“Reflecting on what about previous decisions contributed to or detracted from sustainability is a concrete exercise in intergenerational thinking,” according to the economists, whose research is supported by Maine’s Sustainability Solutions Initiative, a program of UMaine’s Senator George J. Mitchell Center.
Image Description: Sustainability
Environmental attorney says regulatory reform needed in the quest for renewable energy alternatives
Amid the economic and environmental realities of fossil fuel dependence in the United States, regulatory processes need immediate reform to allow renewable energy initiatives such as offshore wind to provide alternatives, according to the University of Maine’s first School of Economics Visiting Professor of Energy Law and Policy.
Indeed, argues Jeffrey Thaler, a nationally known environmental attorney, writing in the current edition of the journal Environmental Law, existing environmental laws and regulations actually tend to support increasing greenhouse gas emissions.
“We have little time left to create a practical path to achieving an 80 percent reduction in greenhouse gases by 2050” (the deadline set by the National Research Council and other agencies to begin to stabilize atmospheric carbon concentrations), Thaler writes.
Failing to reduce fossil fuel reliance, he says, will result in average global temperatures rising more than the internationally agreed targeted ceiling of 2 degrees C.
In his article, “Fiddling as the World Floods and Burns: How Climate Change Urgently Requires a Paradigm Shift in the Permitting of Renewable Energy Projects,” Thaler for the first time integrates the ongoing and predicted effects of climate change — increased weather extremes, glacial melting, sea temperatures and drought conditions — with a “detailed roadmap” for reforming environmental processes used in reviewing proposed renewable energy projects.
Using offshore wind power as a case study, Thaler examines the obstacles confronting a potential developer and showed that in an increasingly carbon-constrained world, existing environmental laws and regulatory processes no longer achieve the long-term goal of ecosystem conservation.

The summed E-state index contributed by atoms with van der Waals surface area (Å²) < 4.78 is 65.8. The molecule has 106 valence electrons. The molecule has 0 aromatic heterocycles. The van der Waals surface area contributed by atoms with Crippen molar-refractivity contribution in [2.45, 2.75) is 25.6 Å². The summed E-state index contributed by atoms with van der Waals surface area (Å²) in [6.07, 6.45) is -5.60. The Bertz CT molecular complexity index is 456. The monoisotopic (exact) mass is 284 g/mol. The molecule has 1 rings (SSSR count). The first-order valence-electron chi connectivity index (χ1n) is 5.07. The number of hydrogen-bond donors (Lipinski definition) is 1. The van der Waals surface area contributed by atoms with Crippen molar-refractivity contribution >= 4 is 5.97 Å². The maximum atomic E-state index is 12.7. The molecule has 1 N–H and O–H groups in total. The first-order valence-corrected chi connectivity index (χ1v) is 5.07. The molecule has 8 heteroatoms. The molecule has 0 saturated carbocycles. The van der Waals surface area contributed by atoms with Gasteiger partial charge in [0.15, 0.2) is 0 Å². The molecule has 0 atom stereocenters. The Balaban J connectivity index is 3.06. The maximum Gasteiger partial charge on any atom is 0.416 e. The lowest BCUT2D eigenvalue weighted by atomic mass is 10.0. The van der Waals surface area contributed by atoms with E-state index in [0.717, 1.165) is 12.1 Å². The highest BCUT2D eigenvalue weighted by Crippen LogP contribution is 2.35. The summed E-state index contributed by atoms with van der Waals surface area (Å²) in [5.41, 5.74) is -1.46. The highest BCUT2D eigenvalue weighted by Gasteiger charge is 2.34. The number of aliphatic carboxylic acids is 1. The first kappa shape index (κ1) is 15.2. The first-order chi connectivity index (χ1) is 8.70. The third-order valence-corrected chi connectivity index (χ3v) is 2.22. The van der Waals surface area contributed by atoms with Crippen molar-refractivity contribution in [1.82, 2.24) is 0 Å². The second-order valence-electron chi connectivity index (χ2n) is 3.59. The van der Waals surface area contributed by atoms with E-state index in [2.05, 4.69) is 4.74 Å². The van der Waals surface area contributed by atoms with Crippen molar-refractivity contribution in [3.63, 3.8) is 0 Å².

“The existing regulatory process should be quickly reformed so that offshore wind and other clean, renewable energy sources can help us escape the escalating consequences of our carbon-intensive economic system,” writes Thaler.
Thaler traces the “byzantine labyrinth of laws and regulations” to the 1970s when “some of the nation’s fundamental environmental laws were enacted — before we were aware of climate change threats — so as to slow down the review of proposed projects by requiring more studies of potential project impacts before approval.”
Today, the outdated and often “self-defeating maze” of regulatory requirements poses significant barriers to domestic and international interest of increasing viable carbon emission-free renewable energy sources to decrease use of fossil fuel energy, Thaler says.
Regulation of renewable energy initiatives remains “unduly burdensome, slow and expensive,” and results in a chilling effect on investment and substantial growth in renewable energy initiatives.
That’s particularly unfortunate for a renewable energy initiative such as offshore wind projects, Thaler says, which “have the potential to generate large quantities of pollutant-free electricity near many of the world’s major population centers, and thus to help reduce the ongoing and projected economic, health, and environmental damages from climate change.”